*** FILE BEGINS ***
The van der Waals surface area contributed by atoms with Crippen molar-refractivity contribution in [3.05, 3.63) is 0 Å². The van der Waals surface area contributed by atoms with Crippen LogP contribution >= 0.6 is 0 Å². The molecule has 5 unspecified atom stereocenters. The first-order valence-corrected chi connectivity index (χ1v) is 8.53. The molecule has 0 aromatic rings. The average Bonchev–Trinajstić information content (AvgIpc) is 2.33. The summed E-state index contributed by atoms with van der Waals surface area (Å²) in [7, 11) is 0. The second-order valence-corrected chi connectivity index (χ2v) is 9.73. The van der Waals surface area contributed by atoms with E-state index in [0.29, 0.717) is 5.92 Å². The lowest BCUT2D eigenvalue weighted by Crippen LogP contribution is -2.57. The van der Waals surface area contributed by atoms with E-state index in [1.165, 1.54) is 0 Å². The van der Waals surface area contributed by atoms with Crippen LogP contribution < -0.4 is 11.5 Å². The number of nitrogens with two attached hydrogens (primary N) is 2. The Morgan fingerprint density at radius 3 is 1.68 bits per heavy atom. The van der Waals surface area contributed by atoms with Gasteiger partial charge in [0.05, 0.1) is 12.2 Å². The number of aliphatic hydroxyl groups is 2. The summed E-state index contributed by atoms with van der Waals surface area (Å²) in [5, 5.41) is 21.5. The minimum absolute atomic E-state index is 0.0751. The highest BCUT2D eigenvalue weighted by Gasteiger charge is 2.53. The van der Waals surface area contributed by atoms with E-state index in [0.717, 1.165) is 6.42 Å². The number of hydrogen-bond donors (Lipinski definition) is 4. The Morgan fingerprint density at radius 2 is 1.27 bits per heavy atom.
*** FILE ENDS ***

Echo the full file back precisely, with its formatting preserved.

The van der Waals surface area contributed by atoms with Crippen molar-refractivity contribution in [3.05, 3.63) is 0 Å². The van der Waals surface area contributed by atoms with Crippen LogP contribution >= 0.6 is 0 Å². The molecule has 5 unspecified atom stereocenters. The first-order valence-corrected chi connectivity index (χ1v) is 8.53. The molecule has 0 aromatic rings. The average Bonchev–Trinajstić information content (AvgIpc) is 2.33. The summed E-state index contributed by atoms with van der Waals surface area (Å²) in [7, 11) is 0. The second-order valence-corrected chi connectivity index (χ2v) is 9.73. The van der Waals surface area contributed by atoms with E-state index in [0.29, 0.717) is 5.92 Å². The lowest BCUT2D eigenvalue weighted by Crippen LogP contribution is -2.57. The van der Waals surface area contributed by atoms with E-state index in [1.165, 1.54) is 0 Å². The van der Waals surface area contributed by atoms with Crippen LogP contribution < -0.4 is 11.5 Å². The number of nitrogens with two attached hydrogens (primary N) is 2. The Morgan fingerprint density at radius 3 is 1.68 bits per heavy atom. The van der Waals surface area contributed by atoms with Gasteiger partial charge in [0.05, 0.1) is 12.2 Å². The number of aliphatic hydroxyl groups is 2. The summed E-state index contributed by atoms with van der Waals surface area (Å²) in [5, 5.41) is 21.5. The minimum absolute atomic E-state index is 0.0751. The highest BCUT2D eigenvalue weighted by Gasteiger charge is 2.53. The van der Waals surface area contributed by atoms with E-state index in [0.717, 1.165) is 6.42 Å². The number of hydrogen-bond donors (Lipinski definition) is 4. The Morgan fingerprint density at radius 2 is 1.27 bits per heavy atom.